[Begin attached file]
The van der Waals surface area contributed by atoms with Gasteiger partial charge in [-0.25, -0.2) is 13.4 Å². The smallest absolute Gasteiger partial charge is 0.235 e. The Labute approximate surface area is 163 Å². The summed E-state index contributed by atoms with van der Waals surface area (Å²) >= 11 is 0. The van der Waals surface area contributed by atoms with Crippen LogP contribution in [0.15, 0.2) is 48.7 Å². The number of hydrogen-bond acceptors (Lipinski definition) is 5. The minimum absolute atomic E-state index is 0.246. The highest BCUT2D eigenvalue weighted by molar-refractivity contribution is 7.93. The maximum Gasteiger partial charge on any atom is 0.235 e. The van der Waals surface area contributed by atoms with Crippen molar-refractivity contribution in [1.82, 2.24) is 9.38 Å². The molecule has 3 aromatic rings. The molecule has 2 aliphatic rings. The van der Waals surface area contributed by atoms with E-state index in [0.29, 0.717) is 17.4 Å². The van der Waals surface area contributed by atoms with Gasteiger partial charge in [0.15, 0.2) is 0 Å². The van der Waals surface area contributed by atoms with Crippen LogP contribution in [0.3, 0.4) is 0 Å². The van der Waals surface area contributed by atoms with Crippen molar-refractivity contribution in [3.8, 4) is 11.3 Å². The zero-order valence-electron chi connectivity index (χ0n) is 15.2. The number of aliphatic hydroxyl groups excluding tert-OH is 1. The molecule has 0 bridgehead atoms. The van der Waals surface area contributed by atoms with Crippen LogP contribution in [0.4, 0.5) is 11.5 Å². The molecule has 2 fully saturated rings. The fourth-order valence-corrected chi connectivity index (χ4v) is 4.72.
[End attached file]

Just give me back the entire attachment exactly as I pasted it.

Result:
The van der Waals surface area contributed by atoms with Gasteiger partial charge in [-0.25, -0.2) is 13.4 Å². The smallest absolute Gasteiger partial charge is 0.235 e. The Labute approximate surface area is 163 Å². The summed E-state index contributed by atoms with van der Waals surface area (Å²) >= 11 is 0. The van der Waals surface area contributed by atoms with Crippen LogP contribution in [0.15, 0.2) is 48.7 Å². The number of hydrogen-bond acceptors (Lipinski definition) is 5. The minimum absolute atomic E-state index is 0.246. The highest BCUT2D eigenvalue weighted by molar-refractivity contribution is 7.93. The maximum Gasteiger partial charge on any atom is 0.235 e. The van der Waals surface area contributed by atoms with Crippen molar-refractivity contribution in [1.82, 2.24) is 9.38 Å². The molecule has 3 aromatic rings. The molecule has 2 aliphatic rings. The van der Waals surface area contributed by atoms with E-state index in [0.29, 0.717) is 17.4 Å². The van der Waals surface area contributed by atoms with Gasteiger partial charge in [0.15, 0.2) is 0 Å². The van der Waals surface area contributed by atoms with Crippen LogP contribution in [0.3, 0.4) is 0 Å². The van der Waals surface area contributed by atoms with Crippen molar-refractivity contribution in [3.8, 4) is 11.3 Å². The zero-order valence-electron chi connectivity index (χ0n) is 15.2. The number of aliphatic hydroxyl groups excluding tert-OH is 1. The molecule has 0 bridgehead atoms. The van der Waals surface area contributed by atoms with Crippen LogP contribution in [0.4, 0.5) is 11.5 Å². The molecule has 2 fully saturated rings. The fourth-order valence-corrected chi connectivity index (χ4v) is 4.72.